I don't understand reshoring

I don’t understand why Mexico has such problems with corruption and illegal activity. The country is blessed with resources, population and size. It should be as peaceful and prosperous as the US and Canada.

Simply by having a different currency Mexico, and all of Latin America, have more financial risk. And a poorer, shallower, less “innovative” capital market. This is heavily about the banking.

However Latin America does generally have more free and open economies than east Asia,
which subsidized and pegged to extents never before seen in economic history.

One exception - we may need more Asian cars to crush this crazy auto inflation of the past several years.

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Wait a minute doesn’t the new Inflation Reduction Act in effect place a tariff on non US produced EVs as they are not eligible for a tax rebate?

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You inspired me to look up some numbers.

2021 GDP in Billions US$:
US 22996
Canada 1991
Brazil 1609
Mexico 1293
Argentina 491
Chile 317



The CEO of Ford Motor tossed out some interesting data, a few years ago. Ford was, at that time, intending to offer the third generation Focus compact in the US. Their initial intention was to build it in Mexico. Then, management changed it’s mind and decided to import the cars from China, even though Chinese built cars would cost more than Mexican built ones. The reason being that they were going to build the Focus in China for that market anyway. Setting up a line in Mexico, to produce for the US and Canada, would cost half a Billion for tooling. The direct costs of building in China and shipping to the US were higher than building in Mexico, but avoided the tooling costs of setting up the Mexican line made the Chinese cars cheaper overall.

Another tidbit I picked up along the way. Mexico, and Canada, seem to have better trade relations with the EU than the US does. Mexican built cars, for instance, are welcome in the EU, while US built cars would be taxed heavily. So, if you want to export to more countries, you would want to locate in Mexico, not the US.



The consumer, who else?

The Captain


Yes but I do not have the specifics on it either. The main thing is economic efficiencies of scale. We wont be backing off getting there. The US needs to export a deflationary force through manufactured goods with Mexico on the lower valued goods.

Yes Captain and this was less expensive when China was exporting a deflationary force of manufactured goods. Those days are over with and as I am saying the US needs to step it up. And we are stepping it up.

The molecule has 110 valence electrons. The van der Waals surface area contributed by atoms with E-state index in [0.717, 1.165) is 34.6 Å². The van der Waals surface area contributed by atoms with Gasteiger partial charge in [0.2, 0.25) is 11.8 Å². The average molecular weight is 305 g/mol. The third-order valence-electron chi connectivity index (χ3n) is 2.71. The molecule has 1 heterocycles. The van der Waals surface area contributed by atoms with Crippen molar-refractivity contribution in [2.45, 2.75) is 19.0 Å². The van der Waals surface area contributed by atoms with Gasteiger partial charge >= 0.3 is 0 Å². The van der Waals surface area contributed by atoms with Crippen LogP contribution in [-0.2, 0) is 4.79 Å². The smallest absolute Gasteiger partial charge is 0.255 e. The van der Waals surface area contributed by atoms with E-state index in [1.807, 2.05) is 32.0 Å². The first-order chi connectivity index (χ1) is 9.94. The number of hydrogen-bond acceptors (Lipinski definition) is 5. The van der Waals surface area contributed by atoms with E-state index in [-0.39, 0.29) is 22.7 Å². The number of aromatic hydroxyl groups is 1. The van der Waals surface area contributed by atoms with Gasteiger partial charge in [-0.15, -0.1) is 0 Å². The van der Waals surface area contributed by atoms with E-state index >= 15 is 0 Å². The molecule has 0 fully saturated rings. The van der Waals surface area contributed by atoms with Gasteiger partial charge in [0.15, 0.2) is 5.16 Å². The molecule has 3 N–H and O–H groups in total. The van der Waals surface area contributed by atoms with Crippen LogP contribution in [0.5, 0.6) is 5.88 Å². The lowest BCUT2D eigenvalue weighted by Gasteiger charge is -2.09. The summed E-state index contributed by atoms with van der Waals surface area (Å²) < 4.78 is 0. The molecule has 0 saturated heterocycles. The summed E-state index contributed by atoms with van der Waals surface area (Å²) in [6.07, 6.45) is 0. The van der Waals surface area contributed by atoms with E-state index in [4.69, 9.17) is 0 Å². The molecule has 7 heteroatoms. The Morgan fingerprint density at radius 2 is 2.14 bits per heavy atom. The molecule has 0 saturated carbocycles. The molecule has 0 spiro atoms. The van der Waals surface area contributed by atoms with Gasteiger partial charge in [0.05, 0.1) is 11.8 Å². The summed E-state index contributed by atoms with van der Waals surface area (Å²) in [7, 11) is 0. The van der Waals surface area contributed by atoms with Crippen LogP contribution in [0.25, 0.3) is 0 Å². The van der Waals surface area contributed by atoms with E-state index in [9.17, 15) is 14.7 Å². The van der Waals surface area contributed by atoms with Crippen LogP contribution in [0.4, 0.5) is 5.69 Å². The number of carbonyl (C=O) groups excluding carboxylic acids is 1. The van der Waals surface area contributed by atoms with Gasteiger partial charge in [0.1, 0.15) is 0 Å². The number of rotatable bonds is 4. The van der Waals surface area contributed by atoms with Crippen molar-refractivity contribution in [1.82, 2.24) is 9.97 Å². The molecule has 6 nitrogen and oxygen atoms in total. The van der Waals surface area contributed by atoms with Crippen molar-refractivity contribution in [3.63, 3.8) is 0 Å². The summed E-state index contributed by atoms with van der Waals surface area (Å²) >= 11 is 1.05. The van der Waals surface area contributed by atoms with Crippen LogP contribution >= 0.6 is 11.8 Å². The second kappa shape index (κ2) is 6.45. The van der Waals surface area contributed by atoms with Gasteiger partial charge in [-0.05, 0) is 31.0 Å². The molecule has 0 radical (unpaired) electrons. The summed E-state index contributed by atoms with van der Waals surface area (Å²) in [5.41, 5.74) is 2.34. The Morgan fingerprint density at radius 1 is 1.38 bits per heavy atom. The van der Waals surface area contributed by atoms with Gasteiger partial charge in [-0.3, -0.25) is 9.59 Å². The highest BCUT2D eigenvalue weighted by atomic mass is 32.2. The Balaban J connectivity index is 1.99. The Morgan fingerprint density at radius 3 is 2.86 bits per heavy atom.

Many (most?) US-produced EVs are also not eligible (price, origin of materials, etc). For example, the very popular Tesla model 3 is not eligible. And many (most?) typical EV purchasers aren’t eligible for the credit (income 75k/150k).


Special interest groups give billions of dollars to U.S. politicians on both sides of the aisle.

In Mexico, it’s called a culture of corruption.

In the USA, it’s called free speech.


Agreed we are corrupt here with respect to socialized hand-outs to corporations who in turn espouse capitalism. But, as a friend who spent years in Argentina tells me, as corrupt as the US is, we are amateurs compared to others.

With respect to chips, all of this is reminding me of my time at Texas Instruments in the early to mid 1990s. When I joined in mid-1989 we were the only remaining American supplier of DRAMs. We lost money doing it (we blamed the Japanese for dumping DRAMs below cost to the market). But we did it because TI believed that the country needed at least one American supplier of such a critical component, and if nobody else was going to do the right thing, at least TI would. I still admire that line of thinking in them.

I don’t have any problem with the CHIPS Act and the subsidies given to lure hi-tech chip manufacturing to our shores in greater numbers. It has to happen. New chip fabs are so expensive that it is hard to grasp. I’ve heard several years back that bleeding edge fabs are so expensive that only Intel, TSMC and Samsung can afford them. Soon, only Samsung will be able to afford them (due to gov’t backing).


An industrial plan with faster GDP growth and the future declines in the federal debt load will be a welcome relief.

No industrial plan, slow GDP growth and $31 tr in debt is corruption while China produced the goods.

It’s not that hard to understand, but it’s situationally dependent. There are some things which are crucial to an economy. You lose control of them, you lose your economy. OPEC showed an example of this in the 70’s, when they decided, for political reasons, to embargo oil and sent the US economy into a tailspin.

Here’s a recent example: TSMC has a 54% market share of computer chip production, including nearly all of the capability of the most advanced chips. They are located mainly in Taiwan, but have subsidiaries in China and small production facilities in Washington state. (Arizona in process.) In second place: China. Third: Korea. Next, with just 7%: US.

Now recall that nearly every advanced military weapon: planes, smart bombs, laser sights, etc. requires chips — not to mention a significant part of the US economy (remember how “chip shortage” hobbled auto production?)

So even at some cost, it is strategically vital for the US to control its own destiny, and not be subject to the whims of international trade, international politics, or wars we do not control.

Great Britain kept the US a vassal state in the 1700’s by prohibiting the manufacture of finished goods. (After 1790 the US returned the favor, disallowing British imports.) If batteries and EVs are the future, should we not control our own rare earths, necessary for their production, or should we cede that to foreign governments as well?